eric.kuhnke at gmail.com
Mon May 23 21:44:16 UTC 2016
Thinking of the recent conversation on ntp daemon precision and reliability
here on nanog, reminded me of:
There's a tiny shell script linked there on github which does nothing more
than run "ntpq -p" on your ntpd and parse the results of the 9th and 10th
columns (jitter an offset) into milliseconds. On a typical debian system
you'll need to install the 'bc' package for command line calculations.
Of course no need to use Cacti, though the XML template is ready to use.
You can use the newly exposed OIDs via SNMP with opennms or some other
charting/graphing system, or even something totally non RRA/RRDtool based
such as collectd and a time series database for long term storage of data
on a 60-second poller interval.
Another thing you can do with 'extend' is monitor an openvpn daemon.
There's no built in SNMP support in openvpn but it can be configured to
listen for a management CLI on localhost. Run tiny shell, perl or python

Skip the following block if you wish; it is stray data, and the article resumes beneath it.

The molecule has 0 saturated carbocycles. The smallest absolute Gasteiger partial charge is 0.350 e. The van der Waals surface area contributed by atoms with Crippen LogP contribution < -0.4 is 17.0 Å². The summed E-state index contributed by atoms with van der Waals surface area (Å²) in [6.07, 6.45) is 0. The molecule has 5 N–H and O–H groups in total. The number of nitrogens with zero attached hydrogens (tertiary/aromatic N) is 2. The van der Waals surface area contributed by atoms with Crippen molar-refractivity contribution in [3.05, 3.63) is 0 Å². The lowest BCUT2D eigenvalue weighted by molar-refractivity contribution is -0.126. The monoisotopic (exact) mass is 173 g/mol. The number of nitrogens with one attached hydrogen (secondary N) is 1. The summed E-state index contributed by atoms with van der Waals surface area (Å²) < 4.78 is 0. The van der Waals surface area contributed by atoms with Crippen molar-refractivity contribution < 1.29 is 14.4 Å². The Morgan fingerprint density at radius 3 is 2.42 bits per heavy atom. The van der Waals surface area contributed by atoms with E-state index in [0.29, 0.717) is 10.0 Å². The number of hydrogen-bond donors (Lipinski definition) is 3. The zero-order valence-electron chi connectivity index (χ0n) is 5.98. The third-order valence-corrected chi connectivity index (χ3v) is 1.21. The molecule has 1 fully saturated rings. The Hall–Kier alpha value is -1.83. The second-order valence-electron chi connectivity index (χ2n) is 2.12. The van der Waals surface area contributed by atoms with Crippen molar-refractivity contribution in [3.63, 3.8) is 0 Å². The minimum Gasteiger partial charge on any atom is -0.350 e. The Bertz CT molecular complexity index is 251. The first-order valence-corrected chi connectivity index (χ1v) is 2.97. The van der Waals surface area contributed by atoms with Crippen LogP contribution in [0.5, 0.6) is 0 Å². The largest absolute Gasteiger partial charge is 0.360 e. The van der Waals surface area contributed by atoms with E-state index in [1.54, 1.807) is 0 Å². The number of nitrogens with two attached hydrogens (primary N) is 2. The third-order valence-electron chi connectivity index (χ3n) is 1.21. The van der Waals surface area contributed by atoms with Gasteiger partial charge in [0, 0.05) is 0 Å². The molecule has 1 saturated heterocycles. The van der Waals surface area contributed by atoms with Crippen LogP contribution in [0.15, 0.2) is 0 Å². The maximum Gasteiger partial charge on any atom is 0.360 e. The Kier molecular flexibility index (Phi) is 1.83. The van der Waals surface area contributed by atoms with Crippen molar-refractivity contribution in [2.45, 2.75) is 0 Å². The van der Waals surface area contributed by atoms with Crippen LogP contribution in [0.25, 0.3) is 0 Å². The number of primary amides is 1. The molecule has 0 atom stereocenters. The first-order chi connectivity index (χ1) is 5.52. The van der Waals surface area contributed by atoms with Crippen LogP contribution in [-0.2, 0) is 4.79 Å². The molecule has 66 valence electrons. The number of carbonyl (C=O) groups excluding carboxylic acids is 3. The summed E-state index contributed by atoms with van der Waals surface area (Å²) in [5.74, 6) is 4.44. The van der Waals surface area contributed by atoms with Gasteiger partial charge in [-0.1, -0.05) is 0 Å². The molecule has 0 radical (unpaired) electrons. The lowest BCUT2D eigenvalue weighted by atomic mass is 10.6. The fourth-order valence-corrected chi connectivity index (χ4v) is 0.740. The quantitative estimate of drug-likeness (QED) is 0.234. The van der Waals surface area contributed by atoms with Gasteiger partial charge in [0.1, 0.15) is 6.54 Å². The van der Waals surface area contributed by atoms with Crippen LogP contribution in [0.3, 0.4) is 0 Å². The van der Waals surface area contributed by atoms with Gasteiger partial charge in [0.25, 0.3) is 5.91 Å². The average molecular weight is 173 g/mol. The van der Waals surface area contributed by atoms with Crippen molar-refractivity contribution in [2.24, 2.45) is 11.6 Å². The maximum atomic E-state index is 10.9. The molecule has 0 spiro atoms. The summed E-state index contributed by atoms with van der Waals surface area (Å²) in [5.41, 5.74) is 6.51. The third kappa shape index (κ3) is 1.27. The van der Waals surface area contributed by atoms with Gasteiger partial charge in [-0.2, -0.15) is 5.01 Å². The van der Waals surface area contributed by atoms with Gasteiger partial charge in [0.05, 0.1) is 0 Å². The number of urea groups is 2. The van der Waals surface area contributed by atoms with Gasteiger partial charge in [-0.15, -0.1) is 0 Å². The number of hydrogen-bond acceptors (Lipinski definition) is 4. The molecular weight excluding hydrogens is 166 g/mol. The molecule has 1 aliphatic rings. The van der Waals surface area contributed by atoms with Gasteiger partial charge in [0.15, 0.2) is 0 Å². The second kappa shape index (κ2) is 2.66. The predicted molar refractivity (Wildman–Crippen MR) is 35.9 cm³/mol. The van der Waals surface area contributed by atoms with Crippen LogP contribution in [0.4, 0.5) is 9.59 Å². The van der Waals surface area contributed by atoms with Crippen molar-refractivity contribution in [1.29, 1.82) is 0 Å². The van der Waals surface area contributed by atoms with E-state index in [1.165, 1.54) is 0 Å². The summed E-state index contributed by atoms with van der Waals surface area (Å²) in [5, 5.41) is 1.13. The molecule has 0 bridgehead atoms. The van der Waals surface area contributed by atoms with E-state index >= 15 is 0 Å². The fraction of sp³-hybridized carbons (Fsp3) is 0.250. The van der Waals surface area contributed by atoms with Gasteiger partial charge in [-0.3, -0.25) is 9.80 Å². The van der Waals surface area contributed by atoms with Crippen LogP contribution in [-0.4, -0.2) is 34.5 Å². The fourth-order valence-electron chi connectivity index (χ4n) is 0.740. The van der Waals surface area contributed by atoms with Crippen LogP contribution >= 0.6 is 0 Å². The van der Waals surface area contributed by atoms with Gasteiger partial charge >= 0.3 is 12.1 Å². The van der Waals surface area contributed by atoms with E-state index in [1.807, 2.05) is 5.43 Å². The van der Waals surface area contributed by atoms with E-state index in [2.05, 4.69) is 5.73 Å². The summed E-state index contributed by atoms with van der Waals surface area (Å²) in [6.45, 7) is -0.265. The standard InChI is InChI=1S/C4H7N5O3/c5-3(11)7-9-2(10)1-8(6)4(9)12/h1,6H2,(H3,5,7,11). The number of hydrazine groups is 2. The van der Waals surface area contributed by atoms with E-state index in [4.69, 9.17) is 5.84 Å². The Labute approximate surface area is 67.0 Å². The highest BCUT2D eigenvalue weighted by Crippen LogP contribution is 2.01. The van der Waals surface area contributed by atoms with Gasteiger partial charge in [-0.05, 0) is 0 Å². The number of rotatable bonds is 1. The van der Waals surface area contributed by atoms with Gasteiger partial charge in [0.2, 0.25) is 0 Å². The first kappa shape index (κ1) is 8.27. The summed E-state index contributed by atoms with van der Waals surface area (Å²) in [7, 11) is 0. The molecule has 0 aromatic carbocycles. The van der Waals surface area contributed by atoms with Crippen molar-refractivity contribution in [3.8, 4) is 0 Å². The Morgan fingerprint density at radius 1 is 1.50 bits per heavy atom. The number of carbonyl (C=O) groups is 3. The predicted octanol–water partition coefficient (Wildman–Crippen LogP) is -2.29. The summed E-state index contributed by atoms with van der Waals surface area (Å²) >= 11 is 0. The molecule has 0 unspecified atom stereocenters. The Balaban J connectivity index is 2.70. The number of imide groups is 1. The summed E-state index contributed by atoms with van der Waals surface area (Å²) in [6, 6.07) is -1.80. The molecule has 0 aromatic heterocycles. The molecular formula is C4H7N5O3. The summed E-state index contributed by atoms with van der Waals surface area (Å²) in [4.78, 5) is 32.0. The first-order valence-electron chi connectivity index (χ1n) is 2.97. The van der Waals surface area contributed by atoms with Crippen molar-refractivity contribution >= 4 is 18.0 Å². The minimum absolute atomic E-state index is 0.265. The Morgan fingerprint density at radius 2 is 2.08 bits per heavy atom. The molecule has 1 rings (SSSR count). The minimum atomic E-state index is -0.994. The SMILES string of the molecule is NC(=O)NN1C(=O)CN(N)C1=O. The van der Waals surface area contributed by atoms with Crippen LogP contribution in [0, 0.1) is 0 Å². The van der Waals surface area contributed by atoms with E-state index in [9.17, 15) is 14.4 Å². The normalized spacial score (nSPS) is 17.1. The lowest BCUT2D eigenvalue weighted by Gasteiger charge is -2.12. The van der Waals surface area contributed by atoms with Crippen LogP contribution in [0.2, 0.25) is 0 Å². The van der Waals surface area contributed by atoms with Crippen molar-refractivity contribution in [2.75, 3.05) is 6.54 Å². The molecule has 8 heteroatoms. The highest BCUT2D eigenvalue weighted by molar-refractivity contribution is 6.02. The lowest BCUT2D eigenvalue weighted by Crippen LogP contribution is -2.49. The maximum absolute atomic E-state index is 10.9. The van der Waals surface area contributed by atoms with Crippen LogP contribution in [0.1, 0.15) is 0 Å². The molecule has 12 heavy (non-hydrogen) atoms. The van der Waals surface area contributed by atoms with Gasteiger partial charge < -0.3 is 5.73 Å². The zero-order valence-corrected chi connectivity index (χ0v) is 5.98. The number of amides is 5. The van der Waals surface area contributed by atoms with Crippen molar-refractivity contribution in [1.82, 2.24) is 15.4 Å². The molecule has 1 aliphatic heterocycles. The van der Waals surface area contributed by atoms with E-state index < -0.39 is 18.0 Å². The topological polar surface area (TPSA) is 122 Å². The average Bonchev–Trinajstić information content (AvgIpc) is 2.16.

scripts that do something as simple as parse the openvpn-status.log, spit
out the list of currently active clients, pipe that into a one line script
with sed and "wc -l", feed the integer into a SNMP charting/monitoring
On Mon, May 23, 2016 at 2:13 PM, Wes Hardaker <wjhns61 at hardakers.net> wrote:
> Eric Kuhnke <eric.kuhnke at gmail.com> writes:
> > http://www.adventuresinoss.com/2009/09/30/the-many-uses-of-net-snmp/
> Ha! I've never seen that article, thanks for pointing it out.
> Note that the performance of Net-SNMP's extensibility mechanisms should
> way into the decision. The fastest backend needs to be written in C,
> and embedded perl is an easy second. Beyond that, pass_persist is
> somewhere in the middle and pass/extend/other execs are the slowest
> because of the need to exec a command for every incoming request which
> is expensive. Great for bootstrapping and testing, but in the long run
> look to the better coding solutions.
> Tutorials for most of these exist:
> [as a point of history: Net-SNMP has always been very extensible since
> it was started based on my need to add extensibility to an agent way
> back in 1995-ish in order to monitor some special cases on a map with HP
> OV (as it was known back then)]
> Wes Hardaker
> My Pictures: http://capturedonearth.com/
> My Thoughts: http://blog.capturedonearth.com/
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